In all fairness and with the intention of furthering the discussion on healthy and affordable small housing in the future, here is the first response though there is a shortage of pictures that did not transfer. His site should help and i will link to that.
Here is the next excerpt from our discussion.
updates for 7/21/17
Well then, my erstwhile and momentary adversary, although we come from seemingly diametrically opposite sides of life and experience, we occupy far more common ground than anyone would at first think. You are an artist, I am not, your artistry is what gives life and meaning to the homes you build, far in excess to their square footage, and that no one could take away from or criticize. I on the other hand, have busied myself in the less glamorous and more mundane aspects of pragmatism, practicality and economy.
We also seem to share a great passion for the environment and fostering healthier living conditions for all, specially for the common folk; and although you may never find me at a Pete Seeger concert, I fully empathize and I am dedicated to bettering living conditions to one and all, more specifically to the working and socio- economically oppressed classes. That said, I believe that I have found a means to deliver a list of benefits to mitigate the current housing crises, and to introduce a simple, yet effective method to reduce the home construction industry’s heavy reliance on forest products and concrete, and to lessen labor costs and cut completion times by a third or more.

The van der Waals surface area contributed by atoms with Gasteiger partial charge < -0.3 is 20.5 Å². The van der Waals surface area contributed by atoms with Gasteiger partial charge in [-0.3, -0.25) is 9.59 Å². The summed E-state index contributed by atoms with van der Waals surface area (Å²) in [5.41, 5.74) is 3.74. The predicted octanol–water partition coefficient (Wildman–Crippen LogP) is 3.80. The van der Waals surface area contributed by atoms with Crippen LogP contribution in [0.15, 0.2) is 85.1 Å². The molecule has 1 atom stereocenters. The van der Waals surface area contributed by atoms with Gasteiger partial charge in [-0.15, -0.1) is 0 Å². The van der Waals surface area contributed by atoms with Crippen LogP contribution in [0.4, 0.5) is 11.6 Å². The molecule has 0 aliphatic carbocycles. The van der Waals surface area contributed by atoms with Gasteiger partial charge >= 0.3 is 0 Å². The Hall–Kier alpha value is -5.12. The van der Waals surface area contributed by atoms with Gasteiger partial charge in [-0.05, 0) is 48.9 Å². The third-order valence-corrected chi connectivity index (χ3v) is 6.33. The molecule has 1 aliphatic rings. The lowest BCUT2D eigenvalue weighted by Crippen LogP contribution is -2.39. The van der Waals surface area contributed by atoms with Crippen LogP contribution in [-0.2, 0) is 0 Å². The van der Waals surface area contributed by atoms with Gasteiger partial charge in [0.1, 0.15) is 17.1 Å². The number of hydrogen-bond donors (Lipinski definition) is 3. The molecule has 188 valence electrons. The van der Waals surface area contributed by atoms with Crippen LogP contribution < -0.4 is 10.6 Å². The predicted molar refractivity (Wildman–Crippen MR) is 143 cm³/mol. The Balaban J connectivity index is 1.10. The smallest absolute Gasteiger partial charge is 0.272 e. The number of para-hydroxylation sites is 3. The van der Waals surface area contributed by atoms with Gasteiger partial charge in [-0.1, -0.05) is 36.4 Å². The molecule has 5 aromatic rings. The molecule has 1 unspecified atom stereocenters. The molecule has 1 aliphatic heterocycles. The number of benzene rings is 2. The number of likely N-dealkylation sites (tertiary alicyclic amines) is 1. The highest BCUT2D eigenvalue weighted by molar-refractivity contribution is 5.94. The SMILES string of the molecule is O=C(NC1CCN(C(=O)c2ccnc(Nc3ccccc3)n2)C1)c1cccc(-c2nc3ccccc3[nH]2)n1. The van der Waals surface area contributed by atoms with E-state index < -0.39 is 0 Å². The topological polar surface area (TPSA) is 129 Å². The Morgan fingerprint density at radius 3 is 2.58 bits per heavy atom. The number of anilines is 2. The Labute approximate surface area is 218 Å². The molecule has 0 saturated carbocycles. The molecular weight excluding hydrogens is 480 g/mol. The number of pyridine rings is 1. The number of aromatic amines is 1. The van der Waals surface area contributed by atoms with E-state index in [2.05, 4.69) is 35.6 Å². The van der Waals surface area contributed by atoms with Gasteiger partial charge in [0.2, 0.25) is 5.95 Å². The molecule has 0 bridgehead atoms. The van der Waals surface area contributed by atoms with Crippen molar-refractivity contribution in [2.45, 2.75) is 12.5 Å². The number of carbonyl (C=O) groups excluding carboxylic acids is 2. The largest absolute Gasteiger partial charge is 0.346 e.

It took me some years, but, having been involved in construction sites all over the planet, from the Cote d’azur, the Caribbean, to Northern Canada, South America and the US, it slowly dawned on me how long established and outdated methods and practices have become so entrenched, that they have calcified themselves into a process that inevitably yields ever more diminishing returns. I have not reinvented the wheel, I simply made a better one, out of better materials. Yes, I may put the wheelwright out of business, but even he would live in a better structure, with far greater and lasting value.Create an Appointment
The other thing is that our systems, although high performance, are relatively easy to manufacture, as we use nearly 80% US crcq A-3600 G90 coated recycled steel which is in nearly endless supply, and the manufacturing process is incredibly simple. The use of MgO boards is one of our better options, otherwise we use GP Densglass Gold 7 Silver, or Huber engineered ZIP panels, all full 1/2” thickness. The learning curve for our systems is nearly non existent. Anyone skilled enough to hold a level, be sufficiently literate to read simple instructions and strong enough to lift 50 lbs. or more can become an install expert in less than an hour.Create an Appointment